ASTRID R.N. HAAS
OFTEN when one thinks or writes about urbanisation in Africa, mega-cities or primary cities like Lagos, Nairobi, Addis Ababa or Kampala, come to mind.
Little, however, is written about places like Gabés in Tunisia, Touba-Mbacké in Senegal, or Ibadan in Nigeria. Yet these are just three of an estimated 885 secondary, or intermediary, cities in Africa that already account for over 40% of the continent’s urban population. Their share is very likely to grow over time.
These cities have a critical role to play in Africa’s overall urbanisation trajectory. They have a number of advantages.
Firstly, they are located closer to rural populations, they provide an important market for agricultural goods. This means that they provide a crucial link to ensuring more balanced economic growth for a country.
Secondly, their location also enables people to make the transition from agricultural to non-agricultural work more easily. And more generally they make the move from living in the countryside to a more urban existence easier.
There is in fact global evidence from developing countries, that demonstrates that for a given level of urban population growth, these intermediary cities are in fact overall better in driving poverty reduction than the primary cities are.
A further major advantage that intermediary cities have, is that many still have most of their growth trajectory to come. And, unlike many primary cities struggling under the weight of large populations, investment in infrastructure in intermediary cities can happen in advance of settlement.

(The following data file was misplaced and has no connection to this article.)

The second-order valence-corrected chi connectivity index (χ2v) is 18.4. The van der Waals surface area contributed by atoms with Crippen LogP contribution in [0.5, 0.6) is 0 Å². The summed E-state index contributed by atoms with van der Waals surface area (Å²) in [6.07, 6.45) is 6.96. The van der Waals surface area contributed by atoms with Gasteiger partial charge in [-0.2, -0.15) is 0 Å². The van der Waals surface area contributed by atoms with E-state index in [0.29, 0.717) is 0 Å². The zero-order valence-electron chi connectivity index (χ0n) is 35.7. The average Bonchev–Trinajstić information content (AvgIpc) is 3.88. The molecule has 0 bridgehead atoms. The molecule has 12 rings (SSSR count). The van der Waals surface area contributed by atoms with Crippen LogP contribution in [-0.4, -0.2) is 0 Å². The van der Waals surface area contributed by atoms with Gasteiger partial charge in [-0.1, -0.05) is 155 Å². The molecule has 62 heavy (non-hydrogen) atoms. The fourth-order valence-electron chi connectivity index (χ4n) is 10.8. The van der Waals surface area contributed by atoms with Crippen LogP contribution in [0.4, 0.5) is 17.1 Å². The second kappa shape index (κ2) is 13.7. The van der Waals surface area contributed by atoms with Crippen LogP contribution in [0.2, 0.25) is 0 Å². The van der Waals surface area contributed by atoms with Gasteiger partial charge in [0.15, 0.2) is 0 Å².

If this is done, it helps avoid the substantial financial, political, and social costs of retrofitting. But this requires substantial upfront financing. Yet raising this upfront finance together with the revenue to repay it, is a challenge.
Where the money will come from
Many of the options available to intermediary cities when it comes to generating local revenues, are the same as available to all cities.
The first is administrative reforms to improve the efficiency and effectiveness of the collection of taxes and fees.
Such reforms include updating taxpayer rolls or streamlining payment systems. The benefit of these types of reforms is that they usually lie squarely in the city’s remit. And a city doesn’t necessarily need to get approvals from other levels of government.
In addition, the reforms can result in substantial increases in revenue for cites far off from achieving optimal efficiency.
But there is a major drawback. Increasing revenue from these types of administrative reforms is finite based on efficiency being achieved.
Cities can also focus on reforms to change the composition of what they can collect. This includes the types of taxes and fees, their rates and from whom they should be collecting them. Reforms like this usually require changes to laws and regulations. This makes them longer and more onerous to implement.
Both administrative and policy reforms can be supported by improvements in technology. For example, to improve tax collection several secondary cities in Tanzania introduced GIS mapping to help identify and map all the properties in their remit. Despite some challenges in implementation, cities like Arusha, still managed to increase their annual revenue from property tax collection accordingly.
Mzuzu, in Malawi, also used technology to support a policy reform for their property tax valuation system. This change required various characteristics of the property to be captured. This was done digitally. The result was a 7-fold increase in revenue in the space of five years.
This showed that technology can have an important role to play to support reform processes when the availability and integration of data are improved.